You may find a little bit of the background of Chisana and Pioneer Outfitters interesting after hearing me speak of the fundraiser Stand for the Man in Black. There is so much to share with you why Alaska, Chisana, Pioneer Outfitters and Master Guide Terry Overly who is the Man in Black, deserves your attention, consideration, prayers and support.
The biggest reason of all is the heart of the matter. He cares. Master Guide Terry Overly cares. He cares for us all, his Team, certainly. But he also cares for those he doesn’t know, those that come to Chisana to pursue their dreams, he cares about someone who he greets at the store in town, he cares about people on the other side of the world, as humanity makes us all brothers and sisters.
Please allow me to share with you a little about Chisana and the beginning of Pioneer Outfitters, almost a century ago.
“Shushanna” or Tsetsaan’ Na’ ~ literally, copper river or red river. “Shushanna” was the spelling of Chisana before the “powers that be” decided to map the area, and for some unknown reason (that couldn’t possibly make sense!) change the spelling of our home.
Copper mining inspired some of the early prospectors to travel to the land that is now Wrangell – St. Elias National Park and Preserve, but it was the discovery of gold in Chisana (pronounced “Shoo-shana”) that began the last great gold rush in Alaska.
The Wrangell St. Elias National Park & Preserve hosts thousands of tourists and visitors each year, who come to see this magnificently beautiful National Park. The Wrangell St. Elias is our Nation’s largest National Park. In 1978, it was designated a National Monument, in 1979, it was designated a World Heritage Site and in 1980 it was designated National Park and Preserve.
In 1913, thousands of stampeders made the treacherous journey through rugged country by whatever means possible to reach the new found mining district. Chisana soon became known as “the largest log cabin town in the world.” This was a short boom, only lasting a few years, but an important part of the history of this area.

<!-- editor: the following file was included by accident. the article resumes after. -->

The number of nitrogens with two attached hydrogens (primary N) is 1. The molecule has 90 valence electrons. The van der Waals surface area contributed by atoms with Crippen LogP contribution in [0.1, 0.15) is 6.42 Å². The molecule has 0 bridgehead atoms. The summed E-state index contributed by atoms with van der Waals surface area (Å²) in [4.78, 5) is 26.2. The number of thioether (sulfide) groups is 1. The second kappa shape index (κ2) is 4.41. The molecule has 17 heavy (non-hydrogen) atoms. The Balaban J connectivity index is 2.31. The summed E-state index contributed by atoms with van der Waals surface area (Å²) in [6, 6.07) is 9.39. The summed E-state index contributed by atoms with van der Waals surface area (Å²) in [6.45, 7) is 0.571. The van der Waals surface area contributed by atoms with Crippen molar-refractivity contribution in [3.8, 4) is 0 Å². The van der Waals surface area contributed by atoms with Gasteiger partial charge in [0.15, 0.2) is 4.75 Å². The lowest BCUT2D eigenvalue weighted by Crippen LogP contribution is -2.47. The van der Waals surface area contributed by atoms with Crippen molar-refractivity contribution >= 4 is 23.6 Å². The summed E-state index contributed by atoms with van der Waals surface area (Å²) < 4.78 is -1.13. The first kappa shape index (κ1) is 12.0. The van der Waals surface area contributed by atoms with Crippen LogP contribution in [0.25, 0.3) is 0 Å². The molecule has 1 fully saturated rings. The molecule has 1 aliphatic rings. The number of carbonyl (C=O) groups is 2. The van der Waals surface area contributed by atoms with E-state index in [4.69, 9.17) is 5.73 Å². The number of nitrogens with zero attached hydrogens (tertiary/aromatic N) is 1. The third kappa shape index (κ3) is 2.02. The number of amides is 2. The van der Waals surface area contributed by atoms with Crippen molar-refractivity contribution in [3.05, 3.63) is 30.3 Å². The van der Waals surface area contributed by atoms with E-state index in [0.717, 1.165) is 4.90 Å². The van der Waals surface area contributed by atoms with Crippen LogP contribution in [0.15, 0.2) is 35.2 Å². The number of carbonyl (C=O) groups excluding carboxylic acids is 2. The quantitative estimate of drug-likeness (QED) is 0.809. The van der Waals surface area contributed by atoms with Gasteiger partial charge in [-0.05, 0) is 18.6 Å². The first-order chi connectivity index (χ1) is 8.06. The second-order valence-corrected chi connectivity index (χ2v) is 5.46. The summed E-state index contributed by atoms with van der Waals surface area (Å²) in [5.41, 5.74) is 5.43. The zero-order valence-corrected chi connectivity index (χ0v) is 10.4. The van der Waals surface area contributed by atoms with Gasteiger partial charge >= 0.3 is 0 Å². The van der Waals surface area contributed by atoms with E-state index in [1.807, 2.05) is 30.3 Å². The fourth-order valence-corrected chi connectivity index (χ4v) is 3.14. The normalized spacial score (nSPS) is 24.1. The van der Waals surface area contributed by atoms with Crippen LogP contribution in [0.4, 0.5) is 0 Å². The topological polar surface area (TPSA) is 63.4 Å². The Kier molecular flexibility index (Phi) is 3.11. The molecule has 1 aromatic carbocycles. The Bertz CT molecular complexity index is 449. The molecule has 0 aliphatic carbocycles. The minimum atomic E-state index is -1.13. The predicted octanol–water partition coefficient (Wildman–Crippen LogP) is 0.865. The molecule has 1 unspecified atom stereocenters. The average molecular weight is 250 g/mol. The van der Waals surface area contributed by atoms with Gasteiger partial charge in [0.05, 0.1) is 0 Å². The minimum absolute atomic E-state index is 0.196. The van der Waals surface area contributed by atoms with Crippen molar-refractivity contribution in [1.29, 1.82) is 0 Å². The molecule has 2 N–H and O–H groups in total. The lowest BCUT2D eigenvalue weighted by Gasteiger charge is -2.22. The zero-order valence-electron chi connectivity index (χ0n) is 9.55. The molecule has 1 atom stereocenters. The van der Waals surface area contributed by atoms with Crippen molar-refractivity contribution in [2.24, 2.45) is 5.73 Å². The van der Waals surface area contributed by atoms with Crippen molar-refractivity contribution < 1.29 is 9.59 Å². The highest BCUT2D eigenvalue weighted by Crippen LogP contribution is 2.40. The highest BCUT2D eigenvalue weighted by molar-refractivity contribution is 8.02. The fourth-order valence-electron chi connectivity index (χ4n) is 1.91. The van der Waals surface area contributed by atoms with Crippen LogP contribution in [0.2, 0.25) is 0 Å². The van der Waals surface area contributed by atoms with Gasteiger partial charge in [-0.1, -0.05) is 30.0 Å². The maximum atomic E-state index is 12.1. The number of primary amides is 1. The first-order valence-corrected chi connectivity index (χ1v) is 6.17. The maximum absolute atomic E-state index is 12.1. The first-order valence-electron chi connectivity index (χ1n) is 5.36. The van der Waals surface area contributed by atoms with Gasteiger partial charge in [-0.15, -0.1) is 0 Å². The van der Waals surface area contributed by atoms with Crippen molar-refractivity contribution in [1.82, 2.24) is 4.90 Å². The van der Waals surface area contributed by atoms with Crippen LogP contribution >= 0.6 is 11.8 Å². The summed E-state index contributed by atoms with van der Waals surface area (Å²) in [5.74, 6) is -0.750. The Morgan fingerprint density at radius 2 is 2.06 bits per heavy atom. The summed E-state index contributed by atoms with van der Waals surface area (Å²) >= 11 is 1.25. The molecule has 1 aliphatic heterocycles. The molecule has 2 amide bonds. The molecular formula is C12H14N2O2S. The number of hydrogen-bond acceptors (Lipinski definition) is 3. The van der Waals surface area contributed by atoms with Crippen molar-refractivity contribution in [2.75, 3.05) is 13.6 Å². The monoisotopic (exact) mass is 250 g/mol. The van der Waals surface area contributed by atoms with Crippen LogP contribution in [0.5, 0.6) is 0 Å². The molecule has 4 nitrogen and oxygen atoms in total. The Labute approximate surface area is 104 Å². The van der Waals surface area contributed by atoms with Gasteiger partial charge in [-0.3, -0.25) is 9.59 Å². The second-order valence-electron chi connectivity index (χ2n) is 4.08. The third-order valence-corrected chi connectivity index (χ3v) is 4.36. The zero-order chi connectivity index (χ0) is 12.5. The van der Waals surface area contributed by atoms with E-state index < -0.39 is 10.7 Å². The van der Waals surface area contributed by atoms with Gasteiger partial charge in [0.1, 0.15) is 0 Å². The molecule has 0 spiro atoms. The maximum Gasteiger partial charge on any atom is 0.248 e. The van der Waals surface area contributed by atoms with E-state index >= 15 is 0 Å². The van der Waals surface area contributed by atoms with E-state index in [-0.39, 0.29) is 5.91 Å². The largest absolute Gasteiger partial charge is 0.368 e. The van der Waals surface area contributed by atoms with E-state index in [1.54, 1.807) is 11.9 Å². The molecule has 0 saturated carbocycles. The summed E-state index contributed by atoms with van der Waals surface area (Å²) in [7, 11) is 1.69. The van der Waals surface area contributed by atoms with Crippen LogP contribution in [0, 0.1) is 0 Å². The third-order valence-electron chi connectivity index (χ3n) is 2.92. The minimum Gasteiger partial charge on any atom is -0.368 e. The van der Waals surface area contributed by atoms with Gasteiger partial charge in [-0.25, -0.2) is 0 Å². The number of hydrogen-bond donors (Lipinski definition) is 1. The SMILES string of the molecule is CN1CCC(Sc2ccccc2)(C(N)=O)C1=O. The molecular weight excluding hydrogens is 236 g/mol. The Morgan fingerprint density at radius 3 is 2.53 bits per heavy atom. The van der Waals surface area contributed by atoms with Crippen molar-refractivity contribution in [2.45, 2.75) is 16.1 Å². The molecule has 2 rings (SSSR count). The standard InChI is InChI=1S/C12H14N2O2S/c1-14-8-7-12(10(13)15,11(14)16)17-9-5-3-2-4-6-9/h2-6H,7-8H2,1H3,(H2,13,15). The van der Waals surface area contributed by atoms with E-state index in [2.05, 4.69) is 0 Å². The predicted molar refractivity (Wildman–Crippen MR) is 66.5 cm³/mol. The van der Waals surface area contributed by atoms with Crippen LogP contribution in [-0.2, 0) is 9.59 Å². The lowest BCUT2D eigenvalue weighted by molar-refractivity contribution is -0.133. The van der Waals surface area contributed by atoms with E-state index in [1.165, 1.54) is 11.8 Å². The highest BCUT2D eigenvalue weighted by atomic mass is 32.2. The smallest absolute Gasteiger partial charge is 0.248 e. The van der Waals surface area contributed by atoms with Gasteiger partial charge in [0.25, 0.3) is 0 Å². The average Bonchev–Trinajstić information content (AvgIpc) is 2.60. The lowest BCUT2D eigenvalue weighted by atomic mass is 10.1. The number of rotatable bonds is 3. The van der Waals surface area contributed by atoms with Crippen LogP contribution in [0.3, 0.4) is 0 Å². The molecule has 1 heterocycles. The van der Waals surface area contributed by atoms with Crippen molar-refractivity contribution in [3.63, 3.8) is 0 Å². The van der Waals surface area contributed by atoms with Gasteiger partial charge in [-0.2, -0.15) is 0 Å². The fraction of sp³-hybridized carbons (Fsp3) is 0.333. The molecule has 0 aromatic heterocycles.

Nestled in a remote valley between the Nutzotin and Wrangell Mountains, the Chisana mining district provides visitors with a unique glimpse of Alaska’s gold rush era. Unlike many better known and more accessible regions, this area retains extensive evidence of its early mining use, including the deteriorating remains of two towns; numerous tent camps, various water diversion and delivery systems; a full range of hand, hydraulic, and mechanical mining operations; and a well-developed transportation network.
The Wrangell St. Elias is over 20,000 square miles, over 9,000 acres of which are pure undisturbed wilderness. Snow capped peaks climbing over 18,000 feet, rich, lush, green valley’s alive with over 1000 different flora and fauna types with the many colors of wild flowers to add dimension and depth to the overall beauty of the vast arctic tundra, 48 mammals ranging in size from the tiny shrew to the giant Alaska- Yukon moose, 239 different birds and so much more.
The greatest concentration of glaciers in North America, 25% of this vast Wrangell St. Elias National Park and Preserve is covered by glacial ice. In addition, it has 60% of Alaska’s glacial ice. Incredible glaciers that you can explore as you walk across.
However, the vast majority of all the visitors and adventurers see only the south-west side of this tremendously vast Park. The many tourist facilities that are available as well as the road system in much of that area make access so easy. Very few tourists or adventurers ever get to see or experience the north-east side of the glacial divide that separates the south-west Wrangell’s from the north-east Wrangell’s and the incredible Nutzotin Mountains that extend all the way to the Canadian border. This is Pioneer Outfitters’ country.